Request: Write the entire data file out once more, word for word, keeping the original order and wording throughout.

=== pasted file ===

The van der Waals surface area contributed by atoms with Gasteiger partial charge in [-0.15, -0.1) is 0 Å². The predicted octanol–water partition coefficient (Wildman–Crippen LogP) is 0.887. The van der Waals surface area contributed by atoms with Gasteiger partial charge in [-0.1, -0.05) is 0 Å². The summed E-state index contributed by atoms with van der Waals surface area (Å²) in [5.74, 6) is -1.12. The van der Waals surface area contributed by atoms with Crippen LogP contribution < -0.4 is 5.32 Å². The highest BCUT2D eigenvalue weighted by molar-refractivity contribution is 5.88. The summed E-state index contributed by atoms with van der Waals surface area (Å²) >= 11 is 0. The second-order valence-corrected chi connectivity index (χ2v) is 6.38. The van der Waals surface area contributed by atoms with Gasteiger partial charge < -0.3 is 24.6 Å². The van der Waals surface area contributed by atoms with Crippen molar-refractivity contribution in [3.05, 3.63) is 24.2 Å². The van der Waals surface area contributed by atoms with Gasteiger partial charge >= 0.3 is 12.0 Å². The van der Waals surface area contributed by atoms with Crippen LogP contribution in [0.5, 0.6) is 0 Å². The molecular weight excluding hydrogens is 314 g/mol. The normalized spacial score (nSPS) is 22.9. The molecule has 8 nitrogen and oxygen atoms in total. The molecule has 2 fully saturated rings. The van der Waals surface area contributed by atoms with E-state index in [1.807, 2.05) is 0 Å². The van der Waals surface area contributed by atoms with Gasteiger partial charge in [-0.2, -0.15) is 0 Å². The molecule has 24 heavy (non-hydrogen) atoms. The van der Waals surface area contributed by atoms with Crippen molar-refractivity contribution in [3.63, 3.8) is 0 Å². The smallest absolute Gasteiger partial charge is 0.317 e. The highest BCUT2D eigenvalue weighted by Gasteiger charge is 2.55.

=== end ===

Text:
The van der Waals surface area contributed by atoms with Gasteiger partial charge in [-0.15, -0.1) is 0 Å². The predicted octanol–water partition coefficient (Wildman–Crippen LogP) is 0.887. The van der Waals surface area contributed by atoms with Gasteiger partial charge in [-0.1, -0.05) is 0 Å². The summed E-state index contributed by atoms with van der Waals surface area (Å²) in [5.74, 6) is -1.12. The van der Waals surface area contributed by atoms with Crippen LogP contribution < -0.4 is 5.32 Å². The highest BCUT2D eigenvalue weighted by molar-refractivity contribution is 5.88. The summed E-state index contributed by atoms with van der Waals surface area (Å²) >= 11 is 0. The second-order valence-corrected chi connectivity index (χ2v) is 6.38. The van der Waals surface area contributed by atoms with Gasteiger partial charge < -0.3 is 24.6 Å². The van der Waals surface area contributed by atoms with Crippen molar-refractivity contribution in [3.05, 3.63) is 24.2 Å². The van der Waals surface area contributed by atoms with Gasteiger partial charge >= 0.3 is 12.0 Å². The van der Waals surface area contributed by atoms with Crippen LogP contribution in [0.5, 0.6) is 0 Å². The molecular weight excluding hydrogens is 314 g/mol. The normalized spacial score (nSPS) is 22.9. The molecule has 8 nitrogen and oxygen atoms in total. The molecule has 2 fully saturated rings. The van der Waals surface area contributed by atoms with E-state index in [1.807, 2.05) is 0 Å². The van der Waals surface area contributed by atoms with Gasteiger partial charge in [-0.2, -0.15) is 0 Å². The molecule has 24 heavy (non-hydrogen) atoms. The van der Waals surface area contributed by atoms with Crippen molar-refractivity contribution in [3.63, 3.8) is 0 Å². The smallest absolute Gasteiger partial charge is 0.317 e. The highest BCUT2D eigenvalue weighted by Gasteiger charge is 2.55.